There is a distinctly dreamlike quality to M Train, Patti Smith’s beautiful new memoir. Smith is a musician, poet, photographer and memoirist. (Her earlier book, Just Kids, about her relationship with Robert Mapplethorpe, won the National Book Award in 2010. Accepting the award, she said, “There is nothing in our material world more beautiful than the book.”)
Smith is also a wanderer, a pilgrim. Her lyrical phrases take us back and forth from her dreams to reality, from present to past and back again. She takes us to Mexico to visit Frida Kahlo’s Casa Azul, to French Guiana, to Berlin, Morocco, and Madrid. We visit the Greenwich Village café where she has coffee every day.
She takes us along as she visits the homes or graves of some of the writers she’s loved and admired. At the grave of Sylvia Plath just outside of London: “I hadn’t factored in all the snow. It reflected the chalk sky already infused with murky smears.… I was numb with cold but couldn’t bear to leave. It was such a desolate place in winter, so lonely. Why had her husband buried her here? …Why not New England by the sea, where she was born, where salt winds could spiral over the name PLATH etched in her native stone?”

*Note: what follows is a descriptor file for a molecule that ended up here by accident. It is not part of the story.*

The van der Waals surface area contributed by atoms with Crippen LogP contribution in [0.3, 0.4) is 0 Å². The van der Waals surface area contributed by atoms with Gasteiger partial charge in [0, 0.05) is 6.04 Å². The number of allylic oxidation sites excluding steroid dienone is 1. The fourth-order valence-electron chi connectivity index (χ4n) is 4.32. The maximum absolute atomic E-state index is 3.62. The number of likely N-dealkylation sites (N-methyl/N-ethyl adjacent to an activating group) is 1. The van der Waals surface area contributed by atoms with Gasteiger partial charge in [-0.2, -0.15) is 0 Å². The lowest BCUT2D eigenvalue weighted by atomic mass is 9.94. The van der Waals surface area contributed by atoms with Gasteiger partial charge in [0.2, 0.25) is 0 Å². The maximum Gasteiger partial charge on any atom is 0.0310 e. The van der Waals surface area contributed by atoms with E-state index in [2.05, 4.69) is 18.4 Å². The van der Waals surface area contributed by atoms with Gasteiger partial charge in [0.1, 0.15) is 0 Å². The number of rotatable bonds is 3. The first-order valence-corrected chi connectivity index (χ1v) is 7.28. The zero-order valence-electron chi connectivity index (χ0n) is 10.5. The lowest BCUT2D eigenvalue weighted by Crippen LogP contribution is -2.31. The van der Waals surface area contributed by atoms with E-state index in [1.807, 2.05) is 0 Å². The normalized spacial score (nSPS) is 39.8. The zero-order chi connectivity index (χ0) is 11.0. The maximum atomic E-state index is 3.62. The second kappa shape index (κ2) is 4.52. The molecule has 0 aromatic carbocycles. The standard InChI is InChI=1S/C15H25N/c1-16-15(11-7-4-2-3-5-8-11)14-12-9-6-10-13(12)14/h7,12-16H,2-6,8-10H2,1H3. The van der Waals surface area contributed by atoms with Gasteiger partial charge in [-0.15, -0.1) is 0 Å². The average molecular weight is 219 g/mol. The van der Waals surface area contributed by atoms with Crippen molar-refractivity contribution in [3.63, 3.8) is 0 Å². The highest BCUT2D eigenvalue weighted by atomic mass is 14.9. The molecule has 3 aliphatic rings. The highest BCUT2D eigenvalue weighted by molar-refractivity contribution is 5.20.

And finally, she brings us to her home: “Home is the cats, my books, and my work never done. All the lost things that may one day call to me, the faces of my children who will one day call to me. Maybe we can’t draw flesh from reverie nor retrieve a dusty spur, but we can gather the dream itself and bring it back uniquely whole.”
M Train is a meditation, elegiac and elegant. It is lovely work, a friend, to be read again and again.
|Page Count||272 pages|
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|Category||Biographies & Memoirs|